Business side: Electrical maintenance

CONVERSATIONS WITH BUSINESS EXPERTS

Steve DeVries, Electrician and Owner, Gotham Electric

(J.M) WHAT ARE THE LEADING CAUSES OF ELECTRICAL FIRES ON FARMS?

(S.D.) Farm fires resulting from electrical issues can occur anywhere on the farm. Receptacles and monitors on electrical panels are prone to hot spots and fire, but the reality is that fire hazards are everywhere on a farm.

Receptacles are a constant fire threat, that’s why it’s important to monitor them and fix any issues immediately before they cause damage. Barns, especially hog and dairy barns with exposure to high levels of ammonia, are prone to corrosion and this can cause increased electrical issues in lighting, fans, and receptacles. Updating and installing corrosion resistant receptacles inside barns can prevent electrical malfunction and reduce fire risk. It’s also a good idea to update outdoor receptacles with weather-proof covers too.

Worn or poor-quality extension cords, faulty equipment, and dirt or debris build-up on electrical equipment are also causes of farm fires, and these can be preventable. Being proactive about fire safety and implementing a maintenance routine that includes electrical inspections will go a long way to reduce the risk of fire.

WHAT’S THE BEST FIRE PREVENTION ADVICE YOU CAN OFFER GRAIN FARMERS?

The best approach to fire prevention is maintenance. My rule is that unless the electrical-related area isn’t closed, sealed tight, and clean, the risk of a fire is real. Establish a maintenance schedule and fix any identified issues right away. Be sure to engage your electrician to consult on or fix any concerns.

Making maintenance part of a routine is also a proactive approach you can take to electrical safety. I recommend building a relationship with an electrician that focuses on maintenance, safety, and fire prevention. Walk through the farm together to identify any concerns and create a maintenance schedule for yourself to help make it part of a routine. It’s also a good idea to invite your insurance provider to walk through the farm with you too, they often have access to tools like thermal imaging cameras and can help identify hidden hot spots and common problem areas.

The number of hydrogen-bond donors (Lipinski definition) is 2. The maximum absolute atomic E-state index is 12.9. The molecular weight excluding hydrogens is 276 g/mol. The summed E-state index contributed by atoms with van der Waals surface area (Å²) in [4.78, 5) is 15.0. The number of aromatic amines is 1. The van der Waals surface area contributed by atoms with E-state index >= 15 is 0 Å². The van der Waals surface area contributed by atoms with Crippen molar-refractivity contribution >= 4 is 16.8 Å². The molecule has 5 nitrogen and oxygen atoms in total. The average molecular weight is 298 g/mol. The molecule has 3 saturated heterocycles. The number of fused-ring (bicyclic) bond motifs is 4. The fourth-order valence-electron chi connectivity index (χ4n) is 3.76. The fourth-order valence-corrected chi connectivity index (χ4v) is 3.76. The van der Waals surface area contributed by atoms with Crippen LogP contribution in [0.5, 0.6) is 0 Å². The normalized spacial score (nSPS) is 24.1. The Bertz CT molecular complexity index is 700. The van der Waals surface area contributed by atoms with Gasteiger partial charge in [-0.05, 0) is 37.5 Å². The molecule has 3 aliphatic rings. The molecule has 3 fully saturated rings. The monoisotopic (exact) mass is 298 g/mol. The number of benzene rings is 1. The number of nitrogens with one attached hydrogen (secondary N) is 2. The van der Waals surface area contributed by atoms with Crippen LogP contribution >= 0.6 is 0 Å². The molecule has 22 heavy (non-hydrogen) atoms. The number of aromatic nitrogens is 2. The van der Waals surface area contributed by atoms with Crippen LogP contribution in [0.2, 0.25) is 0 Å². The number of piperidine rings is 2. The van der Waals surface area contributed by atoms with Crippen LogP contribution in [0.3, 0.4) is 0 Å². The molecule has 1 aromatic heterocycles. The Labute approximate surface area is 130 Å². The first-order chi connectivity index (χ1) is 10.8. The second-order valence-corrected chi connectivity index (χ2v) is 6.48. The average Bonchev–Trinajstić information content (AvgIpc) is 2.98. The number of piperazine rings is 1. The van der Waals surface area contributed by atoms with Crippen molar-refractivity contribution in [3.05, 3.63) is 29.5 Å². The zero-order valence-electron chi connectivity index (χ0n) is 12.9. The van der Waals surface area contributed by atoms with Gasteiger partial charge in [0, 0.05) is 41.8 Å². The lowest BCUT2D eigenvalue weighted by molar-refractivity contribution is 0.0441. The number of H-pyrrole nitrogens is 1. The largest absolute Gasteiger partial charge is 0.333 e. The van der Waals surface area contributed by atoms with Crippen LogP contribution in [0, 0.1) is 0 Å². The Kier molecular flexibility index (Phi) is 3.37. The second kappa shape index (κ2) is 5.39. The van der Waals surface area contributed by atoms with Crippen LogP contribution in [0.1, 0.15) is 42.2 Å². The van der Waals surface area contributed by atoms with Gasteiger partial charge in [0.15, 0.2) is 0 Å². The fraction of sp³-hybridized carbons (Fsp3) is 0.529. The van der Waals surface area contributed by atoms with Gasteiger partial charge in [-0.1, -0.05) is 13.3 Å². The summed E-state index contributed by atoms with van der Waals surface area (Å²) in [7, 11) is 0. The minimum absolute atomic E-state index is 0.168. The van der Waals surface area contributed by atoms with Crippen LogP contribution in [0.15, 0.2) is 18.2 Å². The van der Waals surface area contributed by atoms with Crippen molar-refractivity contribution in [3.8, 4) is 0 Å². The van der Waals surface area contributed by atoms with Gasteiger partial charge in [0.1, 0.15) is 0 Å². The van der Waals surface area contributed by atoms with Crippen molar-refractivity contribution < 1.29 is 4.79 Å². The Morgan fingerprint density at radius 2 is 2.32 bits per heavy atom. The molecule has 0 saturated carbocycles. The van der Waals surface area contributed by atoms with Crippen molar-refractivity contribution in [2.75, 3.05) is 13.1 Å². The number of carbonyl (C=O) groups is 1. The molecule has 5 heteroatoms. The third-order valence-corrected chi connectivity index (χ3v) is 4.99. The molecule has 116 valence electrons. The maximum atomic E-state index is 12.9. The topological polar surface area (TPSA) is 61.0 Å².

ANY OTHER TIPS FOR REDUCING ON-FARM ELECTRICAL ISSUES?

Hot spots on breaker boxes, receptacles, and anywhere you find heat dissipation are the most common types of ‘hidden’ electrical issues. It’s tough to know what’s going on behind a wall or inside a fan, and that’s where maintenance and inspections with a thermal imaging camera can help.

When it comes to electrical safety, we often assume a breaker will trip if there’s an electrical issue, but that doesn’t always happen. In fact, a breaker doesn’t usually trip unless there’s a short in the connection. And don’t forget proper extension cords — scrap any light duty or damaged cords to reduce the temptation to use them. Again, maintenance can go a long way to identifying potential hazards and provide peace of mind.

Note: FLIR (heat sensing) thermal imaging equipment is available to use free of charge from Farm & Food Care Ontario. For more information email: info@farmfoodcare.org.

This article was produced as part of the Farm & Food Care Ontario: Livestock Emergency Preparedness Project and the Reducing the Risk of Barn Fires Advisory Panel (2016). A group of concerned Ontario Farm Commodity Groups, Fire Prevention Officers, Electrical Safety Professionals and Government of Ontario staff.

This project was funded in part through the Canadian Agricultural Partnership (the Partnership), a federal-provincial-territorial initiative. The Agricultural Adaptation Council assists in the delivery of the Partnership in Ontario. •

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